Sure, I wouldn’t mind seeing HD re-releases of Knights of the Old Republic, the Mass Effect Trilogy, GTA: Vice City, Wild Arms or Enslaved: Odyssey to the West. I’m not opposed to HD re-releases, but I want a steady flow of new content as well.

          I’m very much open to it as long as the game in question remains consistent when it comes to the previously established tone and world. Looking at Resident Evil 7, I appreciated the fact that the game returned to the franchise’s survival horror roots, but I also loved that the game introduced a first-person perspective. It struck the right balance of feeling familiar and new.

          Thank you for the questions!

      2. Also, did you ever play Star Ocean: Till the End of Time Chris? I know you hate PS2 games, but it was a really good JRPG with an interesting story about traveling through time and space and the different levels of development on different planets. Then again, it was a PS2 game so you will probably hate it until it gets its HD re-release on PS4 later this year.

        1. No, I never played Star Ocean.

          I dislike a number of games on that console, but I don’t hate a PS2 game just because it happens to be a PS2 game. For example, I adore Metal Gear Solid 3: Snake Eater and GTA: Vice City. Both of those titles happen to be PS2 games.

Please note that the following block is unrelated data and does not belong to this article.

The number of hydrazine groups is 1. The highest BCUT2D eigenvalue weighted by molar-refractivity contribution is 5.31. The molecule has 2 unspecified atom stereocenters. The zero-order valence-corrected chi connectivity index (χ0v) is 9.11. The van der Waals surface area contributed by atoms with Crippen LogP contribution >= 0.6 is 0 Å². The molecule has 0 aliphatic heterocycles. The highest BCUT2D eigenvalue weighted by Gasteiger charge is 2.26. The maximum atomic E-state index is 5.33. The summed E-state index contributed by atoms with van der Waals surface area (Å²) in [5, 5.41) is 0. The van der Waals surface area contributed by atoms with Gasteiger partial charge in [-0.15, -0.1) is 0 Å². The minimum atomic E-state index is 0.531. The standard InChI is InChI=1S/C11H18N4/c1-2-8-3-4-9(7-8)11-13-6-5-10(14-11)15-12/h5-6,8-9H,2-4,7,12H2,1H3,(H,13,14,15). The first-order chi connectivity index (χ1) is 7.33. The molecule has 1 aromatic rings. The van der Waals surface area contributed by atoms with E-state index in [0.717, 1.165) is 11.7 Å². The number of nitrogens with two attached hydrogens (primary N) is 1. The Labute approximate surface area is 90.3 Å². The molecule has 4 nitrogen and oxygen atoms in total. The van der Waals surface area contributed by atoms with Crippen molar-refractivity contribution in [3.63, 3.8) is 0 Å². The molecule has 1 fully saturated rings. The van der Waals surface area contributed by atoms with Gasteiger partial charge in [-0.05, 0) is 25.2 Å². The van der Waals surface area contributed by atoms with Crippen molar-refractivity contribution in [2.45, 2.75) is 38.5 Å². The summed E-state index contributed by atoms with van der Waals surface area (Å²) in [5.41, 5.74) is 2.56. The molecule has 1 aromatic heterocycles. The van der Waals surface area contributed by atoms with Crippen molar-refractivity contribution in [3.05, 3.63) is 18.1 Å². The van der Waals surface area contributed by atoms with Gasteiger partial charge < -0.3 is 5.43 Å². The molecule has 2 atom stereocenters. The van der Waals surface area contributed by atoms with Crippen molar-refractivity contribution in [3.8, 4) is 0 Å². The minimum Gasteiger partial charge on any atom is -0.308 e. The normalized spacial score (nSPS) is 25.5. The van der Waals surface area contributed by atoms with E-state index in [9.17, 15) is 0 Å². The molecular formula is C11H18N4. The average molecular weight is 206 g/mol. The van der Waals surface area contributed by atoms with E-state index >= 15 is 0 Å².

2. Also this question is for John. You said the gameplay in Sly Cooper and Ratchet and Clank is good but you’re focused on the characters. Do you prefer the gameplay in Sly Cooper 1, which to me just felt like more like a Mario clone, or 2 & 3 where the gameplay reinforced characters and gave the games their own identity? They do have the same characters and story basically, but I would argue Sly 2 & 3 have aged significantly better than 1.

    1. I prefer the gameplay in the later entries. Introducing the ability to play as each character helps strengthen the story by reinforcing the idea that each member of the crew has their own strengths and weakness, and they balance each other out. It solidifies the team aspect of the crew.

      While some could argue that Murray or Bentley sections might not be as fun as Sly sections, I think working together to pull off a job makes the end results more satisfying.

    1. And Zatanna on Justice League and Captain Marvel on Avengers: Earth’s Mightiest Heroes. The woman gets around.